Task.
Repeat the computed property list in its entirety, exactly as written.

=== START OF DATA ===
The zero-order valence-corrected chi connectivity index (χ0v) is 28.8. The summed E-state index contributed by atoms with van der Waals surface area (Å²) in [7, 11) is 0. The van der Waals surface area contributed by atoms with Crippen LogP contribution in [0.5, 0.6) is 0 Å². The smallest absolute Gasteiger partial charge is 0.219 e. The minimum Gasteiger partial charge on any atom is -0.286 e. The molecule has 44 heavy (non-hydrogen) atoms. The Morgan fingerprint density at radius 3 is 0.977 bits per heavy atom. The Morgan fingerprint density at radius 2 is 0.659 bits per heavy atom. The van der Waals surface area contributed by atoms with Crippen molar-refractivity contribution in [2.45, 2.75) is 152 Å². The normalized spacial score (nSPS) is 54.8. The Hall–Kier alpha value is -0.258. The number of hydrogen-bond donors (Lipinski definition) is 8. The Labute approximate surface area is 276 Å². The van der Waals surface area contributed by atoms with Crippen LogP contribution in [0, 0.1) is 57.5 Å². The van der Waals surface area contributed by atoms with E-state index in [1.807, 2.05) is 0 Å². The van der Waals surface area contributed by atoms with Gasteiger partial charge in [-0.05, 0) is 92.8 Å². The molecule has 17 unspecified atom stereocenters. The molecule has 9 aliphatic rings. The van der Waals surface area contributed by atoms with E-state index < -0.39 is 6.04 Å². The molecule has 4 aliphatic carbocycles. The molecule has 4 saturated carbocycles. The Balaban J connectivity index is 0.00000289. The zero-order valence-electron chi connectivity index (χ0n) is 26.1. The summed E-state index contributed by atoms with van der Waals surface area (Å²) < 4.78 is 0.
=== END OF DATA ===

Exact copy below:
The zero-order valence-corrected chi connectivity index (χ0v) is 28.8. The summed E-state index contributed by atoms with van der Waals surface area (Å²) in [7, 11) is 0. The van der Waals surface area contributed by atoms with Crippen LogP contribution in [0.5, 0.6) is 0 Å². The smallest absolute Gasteiger partial charge is 0.219 e. The minimum Gasteiger partial charge on any atom is -0.286 e. The molecule has 44 heavy (non-hydrogen) atoms. The Morgan fingerprint density at radius 3 is 0.977 bits per heavy atom. The Morgan fingerprint density at radius 2 is 0.659 bits per heavy atom. The van der Waals surface area contributed by atoms with Crippen molar-refractivity contribution in [2.45, 2.75) is 152 Å². The normalized spacial score (nSPS) is 54.8. The Hall–Kier alpha value is -0.258. The number of hydrogen-bond donors (Lipinski definition) is 8. The Labute approximate surface area is 276 Å². The van der Waals surface area contributed by atoms with Crippen LogP contribution in [0, 0.1) is 57.5 Å². The van der Waals surface area contributed by atoms with E-state index in [1.807, 2.05) is 0 Å². The van der Waals surface area contributed by atoms with Gasteiger partial charge in [-0.05, 0) is 92.8 Å². The molecule has 17 unspecified atom stereocenters. The molecule has 9 aliphatic rings. The van der Waals surface area contributed by atoms with E-state index < -0.39 is 6.04 Å². The molecule has 4 aliphatic carbocycles. The molecule has 4 saturated carbocycles. The Balaban J connectivity index is 0.00000289. The zero-order valence-electron chi connectivity index (χ0n) is 26.1. The summed E-state index contributed by atoms with van der Waals surface area (Å²) < 4.78 is 0.